This is a Crown appeal of the accused’s 2021 acquittal on animal cruelty charges which related to the neglect of four beagles kept in an outdoor enclosure on his mother’s property. On March 1, 2021, the Respondent was acquitted by a judge of the Provincial Court of Newfoundland and Labrador on four charges of neglecting an animal and four charges of causing suffering to an animal under the Criminal Code.
The appeal is based on the grounds that the trial judge misapplied the law on the mens rea of the offences leading to the judge’s finding that there was a reasonable doubt whether the Respondent had “wilfully” caused suffering to the dogs and “wilfully” neglected the dogs. It is also about whether the trial judge erred in finding that the Crown did not prove beyond a reasonable doubt that the dogs were “suffering”. Note: the quotation marks here were used in the written decision.
The Respondent was charged with animal cruelty after he had contacted Beagle Paws, a volunteer-run group who rescues and rehomes beagles, to surrender the dogs. When the group arrived to find the dogs in emaciated states and living in deplorable conditions, they took the dogs for veterinary care and contacted police. Despite expert and other witness testimony at trial, the trial judge believed the Respondent’s testimony and determined that he had not acted wilfully, and that the Crown had failed to prove suffering beyond a reasonable doubt.
The appeal judge reviewed the test applied to determine mens rea as set out in R v Gerling, where it was held that when there is no evidence to the contrary the test under s. 445.1(1)(a) is objective, but when there is evidence to the contrary the crown must prove wilful conduct; the test then becomes subjective as the accused must “know the act or omission will cause an event, and be reckless as to whether the event occurs or not”. The Crown’s position was that the trial judge applied a subjective intent test in error. The judge determined that the mens rea offences under Criminal Code s 445.1(1)(a) and 446(1)(b) were subjective, and found that the trial judge had not erred in finding that the Crown had not proved beyond a reasonable doubt that the Respondent had acted wilfully in his failure to provide the dogs with adequate food and water.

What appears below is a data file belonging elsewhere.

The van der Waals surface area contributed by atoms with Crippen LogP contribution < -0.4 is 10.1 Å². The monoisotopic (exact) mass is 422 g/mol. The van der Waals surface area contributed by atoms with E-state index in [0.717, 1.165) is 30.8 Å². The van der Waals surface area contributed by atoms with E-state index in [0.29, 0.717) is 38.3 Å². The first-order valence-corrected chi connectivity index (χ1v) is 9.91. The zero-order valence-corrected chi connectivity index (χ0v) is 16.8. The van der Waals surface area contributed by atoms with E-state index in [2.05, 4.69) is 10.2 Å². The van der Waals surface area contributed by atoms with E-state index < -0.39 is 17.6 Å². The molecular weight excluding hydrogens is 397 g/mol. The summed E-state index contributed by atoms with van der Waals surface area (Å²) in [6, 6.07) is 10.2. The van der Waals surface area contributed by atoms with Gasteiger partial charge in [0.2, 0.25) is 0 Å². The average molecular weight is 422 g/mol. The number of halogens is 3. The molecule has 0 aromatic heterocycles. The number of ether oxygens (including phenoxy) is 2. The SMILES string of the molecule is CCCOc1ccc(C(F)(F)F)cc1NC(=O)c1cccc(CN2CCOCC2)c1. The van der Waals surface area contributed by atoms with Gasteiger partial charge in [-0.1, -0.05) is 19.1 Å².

The appeal judge also found that the Crown had not established that the trial judge had erred in finding that the Crown had not proven that the dogs were suffering, or that the judge had committed any error on the question of wilfulness. The judge also determined that the trial judge had not erred in their rejection of the expert’s opinion on suffering, because those findings (which had relied on photographs) were contrary to that of the examining veterinarian’s. In a review of the totality of the evidence, it was deemed insufficient to obtain a conviction.
The appeal was dismissed.